The City of Columbia's 2023 budget process is underway, with considerations that range from funding for new staff positions to planning for a water rate increase.
The Columbia City Council held its first work session Saturday, during which members provided guidance to staff on the direction of subsequent work sessions and hearings ahead of the Sept. 19 meeting that will cement the budget.
The budget process is different this year because budget goals must align with the city's strategic plan as well as its climate action and adaptation plan.
Revenues are projected at $472 million, with $476 million in projected expenses. There are rollover funds and currently open positions that are figured into the anticipated operating expenses of $465 million.
The projected budget includes a monthly $3.19 increase in water rates. This assumes water usage remains the same. Electric, sewer, solid waste and wastewater currently have no increases. Further utility rate discussions, particularly for water, are planned Monday.
First Ward council member Pat Fowler hopes the utility assistance fund, which has a budgeted increase of $100,000, could have further discussion. Fifth Ward council member Matt Pitzer has concerns about the rate increase in relation to water treatment plant upgrades.
A cost of service study was conducted on planning the rate changes for the water utility, said Matthew Lue, Columbia finance director. Less revenue is being seen for operations of the water utility.
Fowler wanted to know if the revenue reductions were due to usage or the city's tiered system for billing. It's a little bit of everything, Lue said.
Because of increased purchasing costs for electricity, a rate change may still happen for that utility, said Dave Sorrell, utilities director. An electric rate change likely could happen in November.
"We would need to do it based on good data," Sorrell said, adding there possibly could be a special meeting of the Water and Light Advisory Board ahead of November to speed up the timeline.
Mayor Barbara Buffaloe wanted to know about local generation of renewable energy to counteract costs. A report still is being drafted, Sorrell said.
New decision items on the budget were broken down by the strategic plan priorities of organizational excellence, safe neighborhoods, reliable infrastructure, inclusive community and resilient economy.
The city would like to hire approximately 43 new full-time staff members, an aspect of organizational excellence. Around 29 of those would be paid from the general fund, while 14 would be paid through other funds. The budget work session presentation attached to Saturday's agenda included a further breakdown about which department would have these new positions.
The city seeks to adopt the Missouri Local Government Employees Retirement System Rule of 80, meaning employees can retire once their age plus years of service equals 80.
The city wants to provide full Activity and Recreation Center access for full-time employees. The city previously covered a percentage of the costs.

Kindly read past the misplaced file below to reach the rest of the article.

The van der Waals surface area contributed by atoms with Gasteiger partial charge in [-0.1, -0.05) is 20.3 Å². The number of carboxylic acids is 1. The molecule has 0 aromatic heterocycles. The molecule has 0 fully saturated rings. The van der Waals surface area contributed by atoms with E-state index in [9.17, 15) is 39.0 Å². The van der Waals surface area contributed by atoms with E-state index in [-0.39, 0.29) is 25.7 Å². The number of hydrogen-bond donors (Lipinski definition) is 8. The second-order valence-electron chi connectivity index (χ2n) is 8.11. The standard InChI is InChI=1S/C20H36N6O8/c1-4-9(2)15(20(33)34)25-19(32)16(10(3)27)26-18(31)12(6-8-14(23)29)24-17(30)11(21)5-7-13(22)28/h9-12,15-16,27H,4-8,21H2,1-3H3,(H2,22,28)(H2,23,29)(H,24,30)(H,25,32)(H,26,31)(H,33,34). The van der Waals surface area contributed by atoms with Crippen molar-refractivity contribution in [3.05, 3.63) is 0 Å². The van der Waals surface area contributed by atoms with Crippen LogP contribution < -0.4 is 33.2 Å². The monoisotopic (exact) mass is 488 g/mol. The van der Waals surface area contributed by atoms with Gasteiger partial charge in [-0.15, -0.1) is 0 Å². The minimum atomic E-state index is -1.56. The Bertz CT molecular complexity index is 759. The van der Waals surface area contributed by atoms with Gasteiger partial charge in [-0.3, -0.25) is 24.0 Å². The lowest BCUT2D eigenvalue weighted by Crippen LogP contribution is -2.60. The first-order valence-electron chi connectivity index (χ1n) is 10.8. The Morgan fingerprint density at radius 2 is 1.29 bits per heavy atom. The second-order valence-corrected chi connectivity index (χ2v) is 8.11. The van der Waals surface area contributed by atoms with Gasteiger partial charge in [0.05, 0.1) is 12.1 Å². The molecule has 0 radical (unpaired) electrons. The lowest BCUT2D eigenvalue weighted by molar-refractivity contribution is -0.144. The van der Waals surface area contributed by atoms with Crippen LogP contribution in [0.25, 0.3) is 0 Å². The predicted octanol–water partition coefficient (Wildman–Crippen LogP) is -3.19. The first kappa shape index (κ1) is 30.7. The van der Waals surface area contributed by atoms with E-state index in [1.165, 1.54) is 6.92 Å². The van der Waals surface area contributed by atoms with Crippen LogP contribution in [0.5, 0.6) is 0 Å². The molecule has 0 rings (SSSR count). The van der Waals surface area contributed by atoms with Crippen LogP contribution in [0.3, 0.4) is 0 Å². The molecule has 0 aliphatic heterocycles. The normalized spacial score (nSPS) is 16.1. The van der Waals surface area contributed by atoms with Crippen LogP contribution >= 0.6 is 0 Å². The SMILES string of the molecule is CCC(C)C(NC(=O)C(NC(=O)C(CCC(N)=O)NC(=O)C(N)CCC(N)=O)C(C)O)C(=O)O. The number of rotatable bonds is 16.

The city also recently changed its health and vision and dental insurance provider.
Around $1.1 million is budgeted to pay for social service contracts so that agencies can work with Columbia/Boone County Public Health and Human Services.
Contract payments previously were supported by a budget of roughly $860,000.
If the budget had included incremental social service contract increases instead since 2010, what would be the budget today? Fourth Ward council member Nick Foster asked. Budgets for contracts had stagnated after 2010.
Other significant priorities include transportation, which would include a new transportation study. The city could take a hybrid approach with providing workplace transportation based on a presentation from a July 18 council work session.
A decision on trash service capital improvements will happen after the budget process is completed. It will include a budget amendment, said city manager De'Carlon Seewood, answering a question from Fowler. A work session is planned in October, Sorrell said. The truck purchase budget will roll over into the 2023 budget year.
Property taxes are projected to increase by 1% each year through 2027. This is typical, Lue said.
Sales and use tax revenue is expected to jump 17% for fiscal year 2023 compared to fiscal year 2021. Subsequent years are expected to have steadier revenue increases of 1.5%. The jump relates to the use tax implementation after it was approved in April.
All Parks and Recreation operations will be funded by the parks sales tax, rather than the tax and the general fund. All capital improvement projects for Parks and Recreation will be done through the general capital projects fund. This will cut down on inter-fund transfers and allow for better transparency, the city said.
Charles Dunlap covers local government, community stories and other general subjects for the Tribune. You can reach him at firstname.lastname@example.org or @CD_CDT on Twitter. Please consider subscribing to support vital local journalism.
This article originally appeared on Columbia Daily Tribune: Council begins process toward finalizing 2023 city budget